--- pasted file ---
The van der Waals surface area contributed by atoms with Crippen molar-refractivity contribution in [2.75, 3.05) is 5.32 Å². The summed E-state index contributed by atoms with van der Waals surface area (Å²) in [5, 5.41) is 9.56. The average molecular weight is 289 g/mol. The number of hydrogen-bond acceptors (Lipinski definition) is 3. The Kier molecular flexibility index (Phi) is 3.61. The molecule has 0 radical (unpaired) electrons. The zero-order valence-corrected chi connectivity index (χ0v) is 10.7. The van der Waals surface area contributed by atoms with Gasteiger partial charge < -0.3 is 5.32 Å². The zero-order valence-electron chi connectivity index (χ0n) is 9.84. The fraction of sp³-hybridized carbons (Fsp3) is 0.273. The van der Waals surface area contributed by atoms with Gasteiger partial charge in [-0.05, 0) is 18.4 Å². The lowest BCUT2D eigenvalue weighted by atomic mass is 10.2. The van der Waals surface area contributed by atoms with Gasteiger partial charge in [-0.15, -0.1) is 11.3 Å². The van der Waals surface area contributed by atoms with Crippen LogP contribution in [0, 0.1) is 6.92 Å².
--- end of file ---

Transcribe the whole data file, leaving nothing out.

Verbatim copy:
The van der Waals surface area contributed by atoms with Crippen molar-refractivity contribution in [2.75, 3.05) is 5.32 Å². The summed E-state index contributed by atoms with van der Waals surface area (Å²) in [5, 5.41) is 9.56. The average molecular weight is 289 g/mol. The number of hydrogen-bond acceptors (Lipinski definition) is 3. The Kier molecular flexibility index (Phi) is 3.61. The molecule has 0 radical (unpaired) electrons. The zero-order valence-corrected chi connectivity index (χ0v) is 10.7. The van der Waals surface area contributed by atoms with Gasteiger partial charge < -0.3 is 5.32 Å². The zero-order valence-electron chi connectivity index (χ0n) is 9.84. The fraction of sp³-hybridized carbons (Fsp3) is 0.273. The van der Waals surface area contributed by atoms with Gasteiger partial charge in [-0.05, 0) is 18.4 Å². The lowest BCUT2D eigenvalue weighted by atomic mass is 10.2. The van der Waals surface area contributed by atoms with Gasteiger partial charge in [-0.15, -0.1) is 11.3 Å². The van der Waals surface area contributed by atoms with Crippen LogP contribution in [0, 0.1) is 6.92 Å².